Product Analysis

Detectives in a Nanotech World

Freescale Product Analysis Labs provide the expertise and analytical capabilities necessary to help develop high performance and high quality new products and technologies. Additionally, the labs provide the primary forensic analysis for Freescale’s aggressive continuous improvement efforts and for analyzing customer reported issues.

Freescale Product Analysis teams are located throughout the world and have decades of product analysis experience. The rich expertise of the lab staff combined with industry-standard techniques and internally developed tools enable product analysts to locate sub-micron defects among hundreds of millions of transistors on a silicon IC. This formula is instrumental in providing an accurate understanding of a failure’s root cause which enables rapid corrective action and prevents similar defects moving forward.

The Product Analysis flow employs the following six steps:

Step 1 - Reproducing the Failure

One of the first steps required to determine the root cause is to reproduce the IC's failure mode in a laboratory environment. Product analysts use Evaluation Boards, Digital Testers and other tools for this critical step. Special care, such as the use of ESD protection, is taken during this step and throughout the product analysis flow to help ensure that new defects are not introduced during the analysis process.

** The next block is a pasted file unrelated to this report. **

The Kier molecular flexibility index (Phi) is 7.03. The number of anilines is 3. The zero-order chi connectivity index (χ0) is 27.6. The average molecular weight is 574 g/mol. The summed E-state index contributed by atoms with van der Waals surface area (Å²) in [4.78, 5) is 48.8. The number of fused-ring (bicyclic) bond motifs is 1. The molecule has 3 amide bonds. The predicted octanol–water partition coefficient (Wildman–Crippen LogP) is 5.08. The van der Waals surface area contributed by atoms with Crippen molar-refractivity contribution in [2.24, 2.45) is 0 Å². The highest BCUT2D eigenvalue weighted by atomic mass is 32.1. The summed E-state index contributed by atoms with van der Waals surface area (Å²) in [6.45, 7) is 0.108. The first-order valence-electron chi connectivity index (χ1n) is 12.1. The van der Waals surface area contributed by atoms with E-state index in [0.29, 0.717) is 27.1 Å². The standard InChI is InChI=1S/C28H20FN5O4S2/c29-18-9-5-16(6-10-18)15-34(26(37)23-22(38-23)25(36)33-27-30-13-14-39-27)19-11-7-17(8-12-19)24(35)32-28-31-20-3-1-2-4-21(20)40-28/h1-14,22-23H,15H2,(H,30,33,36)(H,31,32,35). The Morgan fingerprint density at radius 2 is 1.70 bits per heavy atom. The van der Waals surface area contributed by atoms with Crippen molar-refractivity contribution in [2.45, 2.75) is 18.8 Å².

Reproducing the Failure

Step 2 - Package Analysis

The IC package is carefully inspected to determine whether or not the physical defect is associated with the package that surrounds the die. The product analyst can employ an array of package analysis tools and techniques, such as optical inspection, scanning acoustic microscopy, or X-ray. If the defect is found to be located in the package, a package analyst will carefully isolate and characterize it using techniques described below.

Step 3 - Defect Spatial Localization

If there is no defect in the package, the analysis moves on to the silicon IC itself. The product analysts use advanced localization techniques to identify a subset of transistors that may explain the observed failure mode. The device package is first carefully removed to expose the silicon die. Localization techniques are then employed to narrow down the area within the die that may contain the defect causing the observed failure mode. The tools available for this step range from equipments that can detect visible and infrared lights to software developed by Freescale for Product Analysis. The key commonality of the localization tools and techniques is the ability to narrow down the area of interest in a non-destructive manner. Light emission microscopy, thermal detection techniques, and diagnostic fault simulation are just a few of the techniques available to an analyst for defect spatial localization.

Step 4 - Advanced Electrical Analysis

Once a small area within the IC has been identified, advanced analytical techniques are employed to pin-point the individual transistor or component that may be causing the observed failure mode. Typically, a product analyst starts with non-destructive techniques, such as microprobing, to further reduce the number of potentially defective components. Destructive techniques, such as atomic force probing, might be used subsequently to identify the single component that is causing the observed failure mode and to characterize the defective component electrically.